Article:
It can generate any kind of sound or effect that you wish to have You don’t have to get an effect pedal to get the sound you want – VSTs are made to sound like anything – from your grandpa’s tube screamer to the digital amps of today.

Meanwhile, here are the cons:

Audio clarity or latency may depend on your computer If your computer is pretty old, it most likely doesn’t have a decent sound card. And if you do try to a buy a sound card for it, the processor might not be well-built for your current DAW of choice, resulting in lack of latency and audio clarity when recording.
Your grandpa might not like the idea Of course, there’s always grandpa, ranting about how his tube screamer is way better than your “digital misfits”.

Q: Does gear quality affect your skill as a stringed musical instrument player?

A: Some people value gadgets over skill, which is wrong. Gadgets are just an added flavor, but the true taste of your music depends on how you are able to play and execute your riffs from the heart and soul. If you want to be a great player, you need to put all aspects together and leave nothing behind.

Q: What are the important stage etiquette that bands need to remember during a performance?

A: Your music is one thing, but stage presence and personality is another. Here are important values and etiquette you need to put up while on stage, so that other bands will return the respect:

  1. Dress properly. In some countries, clubs and venues are just not that strict with bozos wearing this and that, resulting in some band members wearing tank tops or being shirtless while their gross sweat falls off their Fenders. It’s pretty gruesome and unprofessional for most people.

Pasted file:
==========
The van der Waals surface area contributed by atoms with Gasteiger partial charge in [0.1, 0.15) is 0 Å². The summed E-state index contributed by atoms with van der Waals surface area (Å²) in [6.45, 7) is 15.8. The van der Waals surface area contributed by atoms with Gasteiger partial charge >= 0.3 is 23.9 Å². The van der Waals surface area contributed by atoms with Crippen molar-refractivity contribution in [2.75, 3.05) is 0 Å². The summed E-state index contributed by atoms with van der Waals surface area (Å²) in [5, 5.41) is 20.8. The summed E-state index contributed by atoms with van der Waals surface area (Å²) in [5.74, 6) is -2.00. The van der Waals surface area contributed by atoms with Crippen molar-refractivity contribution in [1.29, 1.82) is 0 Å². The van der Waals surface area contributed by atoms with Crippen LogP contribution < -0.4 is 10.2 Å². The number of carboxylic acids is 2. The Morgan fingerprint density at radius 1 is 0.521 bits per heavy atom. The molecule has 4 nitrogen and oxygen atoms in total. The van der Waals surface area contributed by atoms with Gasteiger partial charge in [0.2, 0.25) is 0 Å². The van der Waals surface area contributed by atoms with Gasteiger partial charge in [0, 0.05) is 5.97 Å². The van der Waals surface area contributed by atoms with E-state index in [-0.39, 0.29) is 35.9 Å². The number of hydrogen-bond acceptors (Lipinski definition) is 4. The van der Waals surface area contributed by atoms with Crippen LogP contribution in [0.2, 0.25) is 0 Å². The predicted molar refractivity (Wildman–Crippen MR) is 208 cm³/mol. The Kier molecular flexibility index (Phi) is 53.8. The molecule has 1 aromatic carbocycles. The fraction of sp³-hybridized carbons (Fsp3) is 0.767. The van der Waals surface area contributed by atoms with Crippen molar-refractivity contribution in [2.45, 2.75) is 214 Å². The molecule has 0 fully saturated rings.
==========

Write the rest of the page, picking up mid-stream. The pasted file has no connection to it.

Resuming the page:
2. Come prepared. Always come with well-practiced pieces, complete set of gear and spares of picks and strings, if ever. Have an extra change of clothes and other important things you need for emergencies.
  3. Set up things quickly. In most battle of the bands competitions, setup time can have an effect towards a band’s score, should they take too long with setting up everything. Some bands are so lazy that they even forgot to tune their stringed musical instrument to drop D, or they forgot that one of their string broke and hurriedly borrow a stringed musical instrument from another guy they barely even know.
  4. Don’t be obvious with mistakes. You’ve done something unacceptable in the ears of the professionals – that doesn’t mean you should worry about it. Keeping your cool even in the event of a mishap on stage is part of professionalism. Even if you hit that A major wrong or unintentionally dropped your pick into your acoustic stringed musical instrument sound hole, that’s not going to be the end of the world. As the saying goes, “the show must go on!”.
  5. Keep a positive vibe. Nothing gets people moving than having a positive attitude on the stage. It not only helps your audience party better and relate to your music more, but it also keeps the other bands interested and pumped up.

Q: What are the do’s and don’ts of store etiquette?

A: Imagine going into one stringed musical instrument store after another and hearing someone playing “Stairway to Heaven”. If that doesn’t jar your ears, we don’t know what will. Here are some do’s and don’ts of store etiquette:

Do the following:

  1. Ask the staff for assistance.
  2. Respect other players and customers.
  3. Spend a decent amount of time trying different stringed musical instruments.